Yesterday I made it to Williamsburg, re-united with my bike and even had time to take a ride. The aerial view flying into Richmond showed pockets of water everywhere over the flat landscape, rivers running in lazy curly-ques through the dense canopy of trees. The trees are tall and every shade of green, punctuated by the ones flowering in dazzling pinks and whites.
My long-time cycling friend from New Jersey took ill and couldn’t make it here to see me off and spend a few days riding and sight-seeing. Now alone, without the distraction of company, I’m getting anxious about the ride. In a big way this is really a three month backpacking trip with the campsite changing almost every night, cycling instead of hiking. I can count the number of times I’ve gone backpacking on one hand.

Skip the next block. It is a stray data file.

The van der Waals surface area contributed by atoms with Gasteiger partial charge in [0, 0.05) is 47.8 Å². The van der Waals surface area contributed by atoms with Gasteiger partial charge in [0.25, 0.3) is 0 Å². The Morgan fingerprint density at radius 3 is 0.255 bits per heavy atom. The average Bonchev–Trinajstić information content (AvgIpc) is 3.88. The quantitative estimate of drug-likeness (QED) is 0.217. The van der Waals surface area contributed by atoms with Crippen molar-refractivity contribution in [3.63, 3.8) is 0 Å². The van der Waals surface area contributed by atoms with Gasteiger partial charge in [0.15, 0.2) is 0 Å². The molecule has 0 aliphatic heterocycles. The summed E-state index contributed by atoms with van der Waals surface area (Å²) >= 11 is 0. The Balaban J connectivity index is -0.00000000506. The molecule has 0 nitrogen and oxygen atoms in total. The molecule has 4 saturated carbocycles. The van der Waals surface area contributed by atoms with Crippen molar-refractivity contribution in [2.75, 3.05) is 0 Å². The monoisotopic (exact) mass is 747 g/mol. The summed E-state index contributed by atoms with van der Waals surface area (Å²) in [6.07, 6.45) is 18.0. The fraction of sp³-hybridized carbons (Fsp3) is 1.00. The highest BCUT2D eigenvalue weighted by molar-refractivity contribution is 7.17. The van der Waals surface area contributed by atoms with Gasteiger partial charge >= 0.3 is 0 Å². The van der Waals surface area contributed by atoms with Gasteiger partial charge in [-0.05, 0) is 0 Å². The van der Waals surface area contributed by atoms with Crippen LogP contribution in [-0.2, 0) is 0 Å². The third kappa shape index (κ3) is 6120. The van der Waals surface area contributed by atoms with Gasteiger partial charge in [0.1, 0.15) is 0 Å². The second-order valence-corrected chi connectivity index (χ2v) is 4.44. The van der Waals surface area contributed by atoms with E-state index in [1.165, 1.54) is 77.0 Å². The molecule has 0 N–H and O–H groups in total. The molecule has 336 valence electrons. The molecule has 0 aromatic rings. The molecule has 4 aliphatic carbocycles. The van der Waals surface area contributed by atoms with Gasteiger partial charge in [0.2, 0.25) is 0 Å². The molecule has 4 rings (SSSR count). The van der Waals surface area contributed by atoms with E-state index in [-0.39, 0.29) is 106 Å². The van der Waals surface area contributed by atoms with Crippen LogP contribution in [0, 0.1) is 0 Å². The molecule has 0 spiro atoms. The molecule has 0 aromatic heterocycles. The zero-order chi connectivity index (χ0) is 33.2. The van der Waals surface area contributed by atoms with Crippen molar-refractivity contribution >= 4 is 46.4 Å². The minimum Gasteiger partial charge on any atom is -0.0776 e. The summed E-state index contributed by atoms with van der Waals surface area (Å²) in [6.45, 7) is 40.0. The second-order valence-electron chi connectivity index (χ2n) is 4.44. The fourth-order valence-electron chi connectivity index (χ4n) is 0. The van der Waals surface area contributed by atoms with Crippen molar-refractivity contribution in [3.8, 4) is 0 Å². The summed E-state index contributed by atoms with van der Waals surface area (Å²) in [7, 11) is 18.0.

So I’m savoring the sensuous luxury of a timeshare unit for the week; luxuries like a roof, a bed, hot running water, fluffy towels, a refrigerator, wi-fi and a computer. A week from today the ride begins and life will change dramatically. Material possessions will shrink down to what is carried on the bike, and life will be stripped down to the bare essentials every day. This kind of routine is bound to mess with your head in unknown ways. Especially for three months. A quest.
Why a quest? And what does that mean? I take it to mean a specialized kind of journey, one that involves the unknown, one that has definite dangers and one that features a search, a mission, a personal test, and the promise of greater insight and higher consciousness when it’s over. I’ve never really taken a quest. Until now. Go big or go home.